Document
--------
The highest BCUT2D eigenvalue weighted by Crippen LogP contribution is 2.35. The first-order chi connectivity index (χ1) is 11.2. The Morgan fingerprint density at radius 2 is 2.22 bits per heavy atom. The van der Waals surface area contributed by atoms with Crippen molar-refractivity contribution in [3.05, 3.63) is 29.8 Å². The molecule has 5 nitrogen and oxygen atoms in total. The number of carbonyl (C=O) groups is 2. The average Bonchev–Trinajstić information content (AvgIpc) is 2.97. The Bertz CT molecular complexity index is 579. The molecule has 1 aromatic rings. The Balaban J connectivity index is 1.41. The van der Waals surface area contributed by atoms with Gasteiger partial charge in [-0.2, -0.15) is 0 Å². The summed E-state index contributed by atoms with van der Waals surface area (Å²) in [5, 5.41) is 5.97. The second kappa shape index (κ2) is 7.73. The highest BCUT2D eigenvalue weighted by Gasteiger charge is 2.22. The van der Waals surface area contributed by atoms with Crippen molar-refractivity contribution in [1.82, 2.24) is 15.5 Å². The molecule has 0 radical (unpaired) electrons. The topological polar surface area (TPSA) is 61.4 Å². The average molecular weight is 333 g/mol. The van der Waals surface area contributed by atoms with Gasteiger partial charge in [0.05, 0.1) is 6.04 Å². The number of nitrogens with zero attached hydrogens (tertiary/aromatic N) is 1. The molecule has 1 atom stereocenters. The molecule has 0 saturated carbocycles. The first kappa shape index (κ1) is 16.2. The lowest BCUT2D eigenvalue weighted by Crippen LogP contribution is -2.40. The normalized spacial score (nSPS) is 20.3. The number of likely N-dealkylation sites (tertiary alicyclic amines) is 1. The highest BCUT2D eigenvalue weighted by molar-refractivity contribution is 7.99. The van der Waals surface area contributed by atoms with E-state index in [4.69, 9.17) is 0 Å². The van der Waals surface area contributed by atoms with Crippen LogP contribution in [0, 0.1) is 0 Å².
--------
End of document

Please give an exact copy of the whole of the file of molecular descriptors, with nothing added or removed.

The highest BCUT2D eigenvalue weighted by Crippen LogP contribution is 2.35. The first-order chi connectivity index (χ1) is 11.2. The Morgan fingerprint density at radius 2 is 2.22 bits per heavy atom. The van der Waals surface area contributed by atoms with Crippen molar-refractivity contribution in [3.05, 3.63) is 29.8 Å². The molecule has 5 nitrogen and oxygen atoms in total. The number of carbonyl (C=O) groups is 2. The average Bonchev–Trinajstić information content (AvgIpc) is 2.97. The Bertz CT molecular complexity index is 579. The molecule has 1 aromatic rings. The Balaban J connectivity index is 1.41. The van der Waals surface area contributed by atoms with Gasteiger partial charge in [-0.2, -0.15) is 0 Å². The summed E-state index contributed by atoms with van der Waals surface area (Å²) in [5, 5.41) is 5.97. The second kappa shape index (κ2) is 7.73. The highest BCUT2D eigenvalue weighted by Gasteiger charge is 2.22. The van der Waals surface area contributed by atoms with Crippen molar-refractivity contribution in [1.82, 2.24) is 15.5 Å². The molecule has 0 radical (unpaired) electrons. The topological polar surface area (TPSA) is 61.4 Å². The average molecular weight is 333 g/mol. The van der Waals surface area contributed by atoms with Gasteiger partial charge in [0.05, 0.1) is 6.04 Å². The number of nitrogens with zero attached hydrogens (tertiary/aromatic N) is 1. The molecule has 1 atom stereocenters. The molecule has 0 saturated carbocycles. The first kappa shape index (κ1) is 16.2. The lowest BCUT2D eigenvalue weighted by Crippen LogP contribution is -2.40. The normalized spacial score (nSPS) is 20.3. The number of likely N-dealkylation sites (tertiary alicyclic amines) is 1. The highest BCUT2D eigenvalue weighted by molar-refractivity contribution is 7.99. The van der Waals surface area contributed by atoms with E-state index in [4.69, 9.17) is 0 Å². The van der Waals surface area contributed by atoms with Crippen LogP contribution in [0, 0.1) is 0 Å².